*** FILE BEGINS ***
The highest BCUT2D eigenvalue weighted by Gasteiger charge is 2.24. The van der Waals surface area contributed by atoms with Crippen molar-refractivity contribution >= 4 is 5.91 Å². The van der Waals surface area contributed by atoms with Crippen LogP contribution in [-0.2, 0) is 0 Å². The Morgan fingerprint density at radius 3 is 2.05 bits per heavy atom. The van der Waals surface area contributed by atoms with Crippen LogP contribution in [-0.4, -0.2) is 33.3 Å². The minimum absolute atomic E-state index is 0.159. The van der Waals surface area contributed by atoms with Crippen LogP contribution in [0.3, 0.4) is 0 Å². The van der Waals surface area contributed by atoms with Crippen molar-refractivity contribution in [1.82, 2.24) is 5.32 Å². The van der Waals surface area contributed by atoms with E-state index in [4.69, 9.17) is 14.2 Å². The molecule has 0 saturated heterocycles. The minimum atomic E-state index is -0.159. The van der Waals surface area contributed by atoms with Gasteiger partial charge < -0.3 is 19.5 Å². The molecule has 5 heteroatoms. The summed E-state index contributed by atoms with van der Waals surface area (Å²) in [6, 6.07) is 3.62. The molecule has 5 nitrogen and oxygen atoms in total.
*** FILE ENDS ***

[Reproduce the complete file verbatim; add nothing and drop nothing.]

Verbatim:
The highest BCUT2D eigenvalue weighted by Gasteiger charge is 2.24. The van der Waals surface area contributed by atoms with Crippen molar-refractivity contribution >= 4 is 5.91 Å². The van der Waals surface area contributed by atoms with Crippen LogP contribution in [-0.2, 0) is 0 Å². The Morgan fingerprint density at radius 3 is 2.05 bits per heavy atom. The van der Waals surface area contributed by atoms with Crippen LogP contribution in [-0.4, -0.2) is 33.3 Å². The minimum absolute atomic E-state index is 0.159. The van der Waals surface area contributed by atoms with Crippen LogP contribution in [0.3, 0.4) is 0 Å². The van der Waals surface area contributed by atoms with Crippen molar-refractivity contribution in [1.82, 2.24) is 5.32 Å². The van der Waals surface area contributed by atoms with E-state index in [4.69, 9.17) is 14.2 Å². The molecule has 0 saturated heterocycles. The minimum atomic E-state index is -0.159. The van der Waals surface area contributed by atoms with Gasteiger partial charge < -0.3 is 19.5 Å². The molecule has 5 heteroatoms. The summed E-state index contributed by atoms with van der Waals surface area (Å²) in [6, 6.07) is 3.62. The molecule has 5 nitrogen and oxygen atoms in total.